The infants were then enrolled to the follow-up program in which a complete double-blind protocol was observed (e.g. neither parents nor testers in the follow-up phase were aware of the ABR status).

At 4 months, the corrected age infants visited a university laboratory and were tested using the Behavioral Responsiveness Paradigm (BRP) ( Garcia-Coll et al ., 1988 ). In addition, Cardiac vagal tone was collected during a free-play interaction with the mother. In the BRP procedure, the infant is presented with a series of stimuli, each lasting for 20 s followed by a 10-s break. The BRP entailed a series of 17 structured vignettes in which an experimenter interacted with the neonate. In seven of these vignettes, the experimenter–infant dyads are positioned in a face-to-face setting and the infant was able to spontaneously engage in eye contact. These vignettes differed in their level of social loading and were therefore, analyzed for purposes of the current study.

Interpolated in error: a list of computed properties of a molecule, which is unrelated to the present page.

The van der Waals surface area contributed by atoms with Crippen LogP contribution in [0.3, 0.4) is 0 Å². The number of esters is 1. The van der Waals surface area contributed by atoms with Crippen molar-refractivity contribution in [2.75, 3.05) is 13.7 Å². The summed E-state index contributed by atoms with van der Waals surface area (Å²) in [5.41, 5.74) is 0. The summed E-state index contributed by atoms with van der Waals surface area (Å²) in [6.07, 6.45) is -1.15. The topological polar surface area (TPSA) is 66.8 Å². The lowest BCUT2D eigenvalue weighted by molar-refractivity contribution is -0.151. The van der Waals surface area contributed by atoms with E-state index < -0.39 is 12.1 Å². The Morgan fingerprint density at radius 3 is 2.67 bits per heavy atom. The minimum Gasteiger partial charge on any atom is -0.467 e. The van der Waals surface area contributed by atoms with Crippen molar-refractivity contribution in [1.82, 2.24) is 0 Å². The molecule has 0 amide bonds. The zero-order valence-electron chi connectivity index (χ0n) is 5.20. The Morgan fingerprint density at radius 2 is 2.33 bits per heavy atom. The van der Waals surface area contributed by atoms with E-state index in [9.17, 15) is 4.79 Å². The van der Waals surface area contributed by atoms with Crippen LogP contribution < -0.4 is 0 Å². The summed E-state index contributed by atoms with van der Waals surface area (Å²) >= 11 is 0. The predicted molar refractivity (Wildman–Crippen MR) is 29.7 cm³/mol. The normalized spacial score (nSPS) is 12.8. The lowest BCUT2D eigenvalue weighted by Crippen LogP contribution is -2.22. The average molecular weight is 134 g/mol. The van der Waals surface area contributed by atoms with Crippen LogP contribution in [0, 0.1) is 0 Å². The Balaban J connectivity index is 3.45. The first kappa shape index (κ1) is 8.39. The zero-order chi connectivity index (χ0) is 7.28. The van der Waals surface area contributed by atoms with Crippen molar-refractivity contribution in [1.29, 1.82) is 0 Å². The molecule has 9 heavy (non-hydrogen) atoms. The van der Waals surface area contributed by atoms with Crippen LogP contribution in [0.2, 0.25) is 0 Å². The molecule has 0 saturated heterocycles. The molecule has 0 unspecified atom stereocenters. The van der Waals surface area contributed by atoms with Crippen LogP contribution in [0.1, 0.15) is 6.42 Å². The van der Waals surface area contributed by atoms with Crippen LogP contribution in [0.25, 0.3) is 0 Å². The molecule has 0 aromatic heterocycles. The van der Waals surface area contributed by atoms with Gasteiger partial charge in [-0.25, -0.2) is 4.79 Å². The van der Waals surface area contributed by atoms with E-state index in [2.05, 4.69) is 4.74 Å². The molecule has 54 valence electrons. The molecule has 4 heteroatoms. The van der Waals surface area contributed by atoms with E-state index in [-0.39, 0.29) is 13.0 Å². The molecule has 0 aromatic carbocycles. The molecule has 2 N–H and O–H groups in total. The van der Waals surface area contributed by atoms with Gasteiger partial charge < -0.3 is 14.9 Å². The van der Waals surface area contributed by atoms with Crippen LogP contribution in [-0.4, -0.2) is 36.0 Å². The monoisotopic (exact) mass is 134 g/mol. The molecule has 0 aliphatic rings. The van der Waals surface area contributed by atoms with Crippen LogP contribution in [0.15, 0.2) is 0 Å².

In Level 1, social interaction was minimal. These vignettes revolved around a toy, which was presented by the social agent. The agent's face was in the background, away from the center of the infant's eye-field and was somewhat veiled by the moving object in front of it. These scenes included: Scene 1, in which a set of colorful keys were joggled by the experimenter in front of the infant; Scene 9, in which the experimenter rang a bell for 5 s, took a 5-s break and then rang it again for 5 s; Scene 10, in which the experimenter shined a flashlight into the infant's eye for 5 s, removed it for 5 s and then shined it again for 5 s; and Scene 15, in which the infant was shown a toy car that had flashing red lights and made noise.